A class-action lawsuit over the treatment of teenage migrants detained in Virginia is adding more pressure for immigration reform. Under the microscope after reports of immigrant children separated from their parents at the border , lawmakers are at odds as to how to address the issue. The president told them Friday to just give up until after the November midterm elections, when he anticipates a "Red Wave."
A look at the latest developments:
VIRGINIA DEMS DEMAND ANSWERS AFTER ABUSE CLAIMS
Two Democratic senators from Virginia are demanding an explanation after six Latino teens made sworn statements claiming they were physically abused at an immigrant detention facility in the state.
Lawyers for the Shenandoah Valley Juvenile Center have denied the allegations.
Sens. Mark Warner and Tim Kaine on Friday asked the U.S. Office of Refugee Resettlement whether regulators had received any other complaints about the facility near Staunton, Virginia.
Young immigrants participating in a federal class-action lawsuit said they were beaten while handcuffed and locked up for long periods in solitary confinement, left nude and shivering in concrete cells. Children as young as 14 also said the guards stripped them of their clothes and strapped them to chairs with bags placed over their heads.
Federal officials have refused to comment on the allegations. Gov. Ralph Northam has ordered state officials to investigate.
Some of the young detainees have found solace in poetry .
BORDER CONFUSION ENDURES
Immigrants entering the U.S. and federal officials alike appear uncertain as to what they can do since President Donald Trump reversed the federal policy that detained thousands of migrant children and separated them from their parents.
Congress has failed so far to approve measures aimed at reforming the nation's "zero tolerance" immigration policy. The president tweeted Friday that the Senate and House should abandon the issue until after November elections.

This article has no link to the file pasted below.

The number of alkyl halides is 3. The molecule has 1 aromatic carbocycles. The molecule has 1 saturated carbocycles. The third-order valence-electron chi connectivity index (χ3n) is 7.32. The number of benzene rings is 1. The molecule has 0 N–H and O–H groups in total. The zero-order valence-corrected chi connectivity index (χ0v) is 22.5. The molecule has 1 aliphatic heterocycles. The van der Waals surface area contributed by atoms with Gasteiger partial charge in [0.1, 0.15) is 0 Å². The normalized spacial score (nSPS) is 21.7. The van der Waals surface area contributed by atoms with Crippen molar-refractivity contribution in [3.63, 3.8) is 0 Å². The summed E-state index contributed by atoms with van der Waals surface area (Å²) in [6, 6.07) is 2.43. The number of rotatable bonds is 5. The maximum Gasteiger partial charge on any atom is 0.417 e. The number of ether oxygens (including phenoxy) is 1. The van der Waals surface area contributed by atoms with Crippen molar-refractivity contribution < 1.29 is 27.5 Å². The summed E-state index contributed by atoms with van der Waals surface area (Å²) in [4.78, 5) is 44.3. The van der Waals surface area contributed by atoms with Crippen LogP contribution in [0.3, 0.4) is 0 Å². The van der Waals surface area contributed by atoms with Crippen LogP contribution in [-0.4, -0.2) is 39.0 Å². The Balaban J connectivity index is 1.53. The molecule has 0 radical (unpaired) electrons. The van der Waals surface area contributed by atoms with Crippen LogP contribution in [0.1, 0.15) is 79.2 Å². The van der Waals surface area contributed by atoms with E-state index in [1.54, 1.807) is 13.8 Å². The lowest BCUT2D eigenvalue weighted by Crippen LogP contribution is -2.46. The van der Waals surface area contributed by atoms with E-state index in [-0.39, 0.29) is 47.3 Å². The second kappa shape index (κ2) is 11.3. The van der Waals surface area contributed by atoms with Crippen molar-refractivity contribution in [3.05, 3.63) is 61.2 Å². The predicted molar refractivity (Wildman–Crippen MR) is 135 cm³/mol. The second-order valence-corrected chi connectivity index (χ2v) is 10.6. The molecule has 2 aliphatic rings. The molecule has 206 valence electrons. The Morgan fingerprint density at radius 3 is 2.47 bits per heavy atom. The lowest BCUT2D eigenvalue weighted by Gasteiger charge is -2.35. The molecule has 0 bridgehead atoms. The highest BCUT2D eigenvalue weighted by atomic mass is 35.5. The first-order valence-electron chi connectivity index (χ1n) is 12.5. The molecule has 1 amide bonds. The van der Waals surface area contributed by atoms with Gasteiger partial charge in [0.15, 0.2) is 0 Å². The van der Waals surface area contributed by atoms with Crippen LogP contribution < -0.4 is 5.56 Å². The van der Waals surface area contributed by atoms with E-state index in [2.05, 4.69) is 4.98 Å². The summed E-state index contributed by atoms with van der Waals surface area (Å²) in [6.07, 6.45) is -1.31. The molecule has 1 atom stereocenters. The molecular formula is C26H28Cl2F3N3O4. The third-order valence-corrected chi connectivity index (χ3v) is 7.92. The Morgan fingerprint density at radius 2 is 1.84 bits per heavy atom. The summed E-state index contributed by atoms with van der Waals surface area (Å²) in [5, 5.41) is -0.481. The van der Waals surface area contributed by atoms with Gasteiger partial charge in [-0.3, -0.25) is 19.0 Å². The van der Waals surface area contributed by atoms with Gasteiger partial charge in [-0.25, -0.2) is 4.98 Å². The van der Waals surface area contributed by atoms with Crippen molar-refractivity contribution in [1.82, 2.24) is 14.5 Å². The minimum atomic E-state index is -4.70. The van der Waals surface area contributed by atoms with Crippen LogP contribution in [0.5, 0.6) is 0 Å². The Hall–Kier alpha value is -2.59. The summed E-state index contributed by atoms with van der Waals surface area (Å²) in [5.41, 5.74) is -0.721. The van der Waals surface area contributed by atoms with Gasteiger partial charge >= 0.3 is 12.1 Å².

Nonetheless, there are signs of softening policy. In McAllen, Texas, federal prosecutors unexpectedly did not pursue charges against 17 immigrants. And federal official indicated agencies are working to set up a centralized reunification process for the remaining separated children and their families at a Texas detention center.
Ever Castillo and Diva Funes from Hondurus said they arrived at the border Thursday and presented themselves for asylum with their five children, ages 1 to 12 years. Castillo said Border Patrol agents told them they would be separated if they entered the U.S., so they opted to walk back across the international bridge into Reynosa, Mexico, rather than be separated from the children.
RELIGIOUS OBJECTIONS AND PRO-FAMILY SILENCE
Prominent religious groups have come out strongly in opposition to the separation of immigrant children and parents at the border, including the detention of babies and the very young in "tender age " facilities as well as teens in metal cages.
The president of the U.S. Conference of Catholic Bishops, Cardinal Daniel DiNardo, called the policy "immoral " and, in an interview with Reuters, Pope Francis agreed.
Meanwhile, some of the more vocal advocates of family values - in particular those who oppose abortion rights - have refused to step into the fray, saying they can't be distracted from the abortion debate.
MILITARY BASES TO HOUSE IMMIGRANTS
The Trump administration is drawing up plans to house as many as 20,000 migrants on U.S. military bases. Officials have given differing accounts as to whether those beds would be for children or for entire families.
A Pentagon memo to members of Congress, obtained by the AP, said the military has been asked to make the facilities available as early as July, through the end of the year.
A Brazilian father detained at an immigrant facility in Milan, New Mexico, says he fears for his 9-year-old son, who was taken from him at the border and sent to a refugee resettlement center 1,400 miles (2,250 kilometers) away in Chicago.
The man, who asked The Associated Press to not reveal his name because he fears for his life if he is sent back to Brazil, said he was able to speak briefly with his son by phone and that the boy - who can only speak Portuguese - was very scared and upset.
See AP's complete coverage of the debate over the Trump administration's policy of family separation at the border: https://apnews.com/tag/Immigration